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Human Trafficking Awareness Day

11 January 2010 One Comment

from the Huffington Post -

“A resolution passed by the US Senate in 2007 marked January 11 as a day of awareness for the countless victims of human trafficking across the globe. And it does occur everywhere across the globe. Certain countries have created huge demand. And like most marketplaces, where there is demand, supply follows.

We could talk about which nations are source, transit and destination countries. We could state how some countries have become so infamous for trafficking that they are now known as both supply and destination countries. We could mention how the age of the children who are trafficked gets younger and younger: youngest on average now age 3. We could talk about who gets trafficked and for what reasons: women and children for sex; men, women and children for labor and so on.

But the main issue is how human trafficking has been escalating over recent years and is now the second largest criminal industry in the world. In some areas of the world, it is highly organized crime and others places, new crime rings are being structured now. The number of actual people (approx. 27,000,000 worldwide) is not known since many of these people do not report the crimes. Also, a lot of money is at stake. The money involved (estimated between 10 billion and possibly, up to 42 billion) is not really known. With illegal trade, it is hard to know exactly how much money changes hands.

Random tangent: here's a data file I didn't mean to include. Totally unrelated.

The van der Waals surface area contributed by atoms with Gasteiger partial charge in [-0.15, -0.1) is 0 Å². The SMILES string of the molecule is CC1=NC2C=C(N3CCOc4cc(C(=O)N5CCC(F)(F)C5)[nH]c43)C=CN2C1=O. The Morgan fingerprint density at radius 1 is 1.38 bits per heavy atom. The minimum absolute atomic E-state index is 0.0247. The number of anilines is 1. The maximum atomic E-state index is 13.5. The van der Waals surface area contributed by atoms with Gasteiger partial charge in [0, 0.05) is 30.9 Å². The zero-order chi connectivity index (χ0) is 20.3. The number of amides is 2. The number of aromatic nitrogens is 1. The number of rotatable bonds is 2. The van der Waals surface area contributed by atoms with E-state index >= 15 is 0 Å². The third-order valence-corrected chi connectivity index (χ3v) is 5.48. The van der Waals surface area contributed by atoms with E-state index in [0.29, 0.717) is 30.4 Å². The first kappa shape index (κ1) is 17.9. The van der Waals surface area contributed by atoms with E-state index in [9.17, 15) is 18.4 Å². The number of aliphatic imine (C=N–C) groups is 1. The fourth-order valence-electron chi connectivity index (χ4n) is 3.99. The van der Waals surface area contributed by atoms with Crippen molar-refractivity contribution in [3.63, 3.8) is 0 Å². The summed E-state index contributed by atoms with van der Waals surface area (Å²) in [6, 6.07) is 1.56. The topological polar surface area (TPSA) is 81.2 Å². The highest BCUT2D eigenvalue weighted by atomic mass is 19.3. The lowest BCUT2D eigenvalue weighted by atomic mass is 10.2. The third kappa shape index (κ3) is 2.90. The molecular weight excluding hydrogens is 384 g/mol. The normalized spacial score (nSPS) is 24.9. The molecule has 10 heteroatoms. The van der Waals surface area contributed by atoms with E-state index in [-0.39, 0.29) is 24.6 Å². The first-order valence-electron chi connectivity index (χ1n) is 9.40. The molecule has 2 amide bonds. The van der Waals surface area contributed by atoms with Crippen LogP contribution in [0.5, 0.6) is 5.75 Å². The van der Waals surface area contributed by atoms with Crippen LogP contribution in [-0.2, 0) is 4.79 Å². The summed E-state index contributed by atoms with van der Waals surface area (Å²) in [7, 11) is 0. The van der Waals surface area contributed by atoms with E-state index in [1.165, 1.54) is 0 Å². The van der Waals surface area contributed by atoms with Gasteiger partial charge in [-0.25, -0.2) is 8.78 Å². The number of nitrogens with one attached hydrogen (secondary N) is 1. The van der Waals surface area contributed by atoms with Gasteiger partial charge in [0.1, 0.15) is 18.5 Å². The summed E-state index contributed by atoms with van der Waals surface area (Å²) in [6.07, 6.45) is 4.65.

With the economic downturn, more people around the world find themselves in desperate economic situations and are more at risk of falling into human trafficking. To see firsthand the impact these crimes have on an individual is overwhelming. I remember the faces of the people I have met after such traumatic experiences. It is hard to hold in your mind but even harder to imagine the actions behind closed doors that they experienced. Awareness can create change that can become action. That is what today could be.”

One Comment »

  • Ellie said:

    I attended a Human Trafficking Engagement Day event at the Washington State capitol in Olympia. It was incredible to see the number of people who showed up – people who are engaged in grassroots efforts to combat human trafficking. My hope is that from this day, people will spring into action, thus causing human trafficking to become an everyday conversation not of statistics and numbers, but of success stories and triumphs.

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